Kids are smart, strong, and at least as capable as their parents were at their age. So, when the crime rate is at a 50-year-low, why does society insist on bubble-wrapping them? Why are we encouraged to protect children from minor cases of physical or mental discomfort? Why don’t we trust them to do things safely or successfully on their own?
These questions about raising kids are tackled in this episode of "How Do We Fix It?" We consider practical solutions for parents and schools.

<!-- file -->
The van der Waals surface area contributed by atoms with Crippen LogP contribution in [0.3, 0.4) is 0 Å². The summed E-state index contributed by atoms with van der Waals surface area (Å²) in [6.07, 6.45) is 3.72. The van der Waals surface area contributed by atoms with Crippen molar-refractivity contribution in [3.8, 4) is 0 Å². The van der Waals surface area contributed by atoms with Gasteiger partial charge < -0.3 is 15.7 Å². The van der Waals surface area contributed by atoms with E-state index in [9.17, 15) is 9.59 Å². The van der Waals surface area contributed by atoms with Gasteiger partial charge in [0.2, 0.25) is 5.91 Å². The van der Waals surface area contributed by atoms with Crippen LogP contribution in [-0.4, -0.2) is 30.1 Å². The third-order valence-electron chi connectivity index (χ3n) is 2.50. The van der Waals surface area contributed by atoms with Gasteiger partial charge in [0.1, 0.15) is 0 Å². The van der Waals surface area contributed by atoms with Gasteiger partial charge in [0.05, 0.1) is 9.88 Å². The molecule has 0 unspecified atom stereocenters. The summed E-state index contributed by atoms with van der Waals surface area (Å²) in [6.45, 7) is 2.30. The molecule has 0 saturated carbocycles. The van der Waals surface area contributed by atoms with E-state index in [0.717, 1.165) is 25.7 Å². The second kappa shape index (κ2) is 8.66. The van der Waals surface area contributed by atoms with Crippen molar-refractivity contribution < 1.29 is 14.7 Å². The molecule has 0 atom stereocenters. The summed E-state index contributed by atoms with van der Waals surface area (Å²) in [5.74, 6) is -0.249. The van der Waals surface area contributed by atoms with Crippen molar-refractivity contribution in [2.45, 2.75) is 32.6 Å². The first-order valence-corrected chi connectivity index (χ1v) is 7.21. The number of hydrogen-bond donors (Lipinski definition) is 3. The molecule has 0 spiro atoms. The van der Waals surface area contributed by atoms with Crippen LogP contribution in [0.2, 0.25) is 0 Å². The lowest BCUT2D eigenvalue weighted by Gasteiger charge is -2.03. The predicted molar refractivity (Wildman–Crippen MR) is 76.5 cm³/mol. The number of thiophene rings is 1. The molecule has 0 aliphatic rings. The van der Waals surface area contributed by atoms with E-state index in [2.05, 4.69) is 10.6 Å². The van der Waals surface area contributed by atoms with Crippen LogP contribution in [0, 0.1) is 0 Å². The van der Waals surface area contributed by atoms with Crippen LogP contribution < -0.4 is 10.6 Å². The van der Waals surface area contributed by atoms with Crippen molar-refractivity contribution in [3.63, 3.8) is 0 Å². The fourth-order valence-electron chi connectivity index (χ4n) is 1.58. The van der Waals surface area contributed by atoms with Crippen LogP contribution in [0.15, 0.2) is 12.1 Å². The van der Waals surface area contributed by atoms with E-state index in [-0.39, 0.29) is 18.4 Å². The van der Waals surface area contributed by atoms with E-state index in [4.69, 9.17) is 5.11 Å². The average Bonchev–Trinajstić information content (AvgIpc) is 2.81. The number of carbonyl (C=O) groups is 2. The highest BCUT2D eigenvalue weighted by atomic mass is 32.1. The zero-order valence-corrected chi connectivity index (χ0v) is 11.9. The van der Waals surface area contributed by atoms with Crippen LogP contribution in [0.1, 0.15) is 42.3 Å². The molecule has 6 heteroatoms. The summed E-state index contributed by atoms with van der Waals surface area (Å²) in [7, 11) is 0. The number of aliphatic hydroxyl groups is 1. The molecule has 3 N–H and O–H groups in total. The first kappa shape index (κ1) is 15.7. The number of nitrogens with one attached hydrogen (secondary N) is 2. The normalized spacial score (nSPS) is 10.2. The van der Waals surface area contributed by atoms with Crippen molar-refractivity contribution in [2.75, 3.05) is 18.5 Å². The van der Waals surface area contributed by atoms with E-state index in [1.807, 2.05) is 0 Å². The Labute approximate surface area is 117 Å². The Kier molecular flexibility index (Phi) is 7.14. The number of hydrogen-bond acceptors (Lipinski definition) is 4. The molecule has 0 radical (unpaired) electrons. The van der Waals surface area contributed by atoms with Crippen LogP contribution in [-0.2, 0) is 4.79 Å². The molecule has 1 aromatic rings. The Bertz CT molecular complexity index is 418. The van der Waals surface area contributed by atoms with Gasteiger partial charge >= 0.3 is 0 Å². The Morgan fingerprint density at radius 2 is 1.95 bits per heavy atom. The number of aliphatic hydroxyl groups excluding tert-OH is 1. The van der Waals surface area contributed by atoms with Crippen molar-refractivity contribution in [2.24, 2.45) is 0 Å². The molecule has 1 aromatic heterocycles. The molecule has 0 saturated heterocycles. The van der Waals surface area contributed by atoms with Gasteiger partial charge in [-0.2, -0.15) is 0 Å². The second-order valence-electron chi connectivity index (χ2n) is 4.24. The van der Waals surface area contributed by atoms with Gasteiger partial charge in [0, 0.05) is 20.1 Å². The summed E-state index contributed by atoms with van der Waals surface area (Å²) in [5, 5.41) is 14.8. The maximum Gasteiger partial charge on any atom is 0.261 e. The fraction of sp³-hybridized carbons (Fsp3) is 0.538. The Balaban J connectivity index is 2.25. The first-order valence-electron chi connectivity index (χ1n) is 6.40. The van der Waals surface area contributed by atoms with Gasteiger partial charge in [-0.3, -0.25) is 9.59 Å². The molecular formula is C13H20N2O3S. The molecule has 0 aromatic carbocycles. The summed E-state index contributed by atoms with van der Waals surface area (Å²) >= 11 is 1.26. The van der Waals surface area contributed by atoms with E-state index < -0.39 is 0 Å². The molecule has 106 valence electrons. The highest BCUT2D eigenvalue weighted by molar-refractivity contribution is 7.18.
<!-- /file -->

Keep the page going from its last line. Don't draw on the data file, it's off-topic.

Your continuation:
"Treating kids as physically and emotionally fragile is bad for their future, and ours," says our guest, Lenore Skenazy, founder of Free Range Kids and President of Let Grow, a group that helps schools set-up unstructured free play before and after school hours.
A recent study published in the Journal of Abnormal Psychology found that rates of depression among teenagers rose nearly 60% since 2009. The number of young people seen in emergency rooms who had attempted suicide or reported having suicidal thoughts doubled between 2007 and 2015.
"What Let Grow is trying to do is change behavior, because once a parent sees a kid do something independently...the parents are so overjoyed with seeing their kid blossoming they are rewired," says Lenore.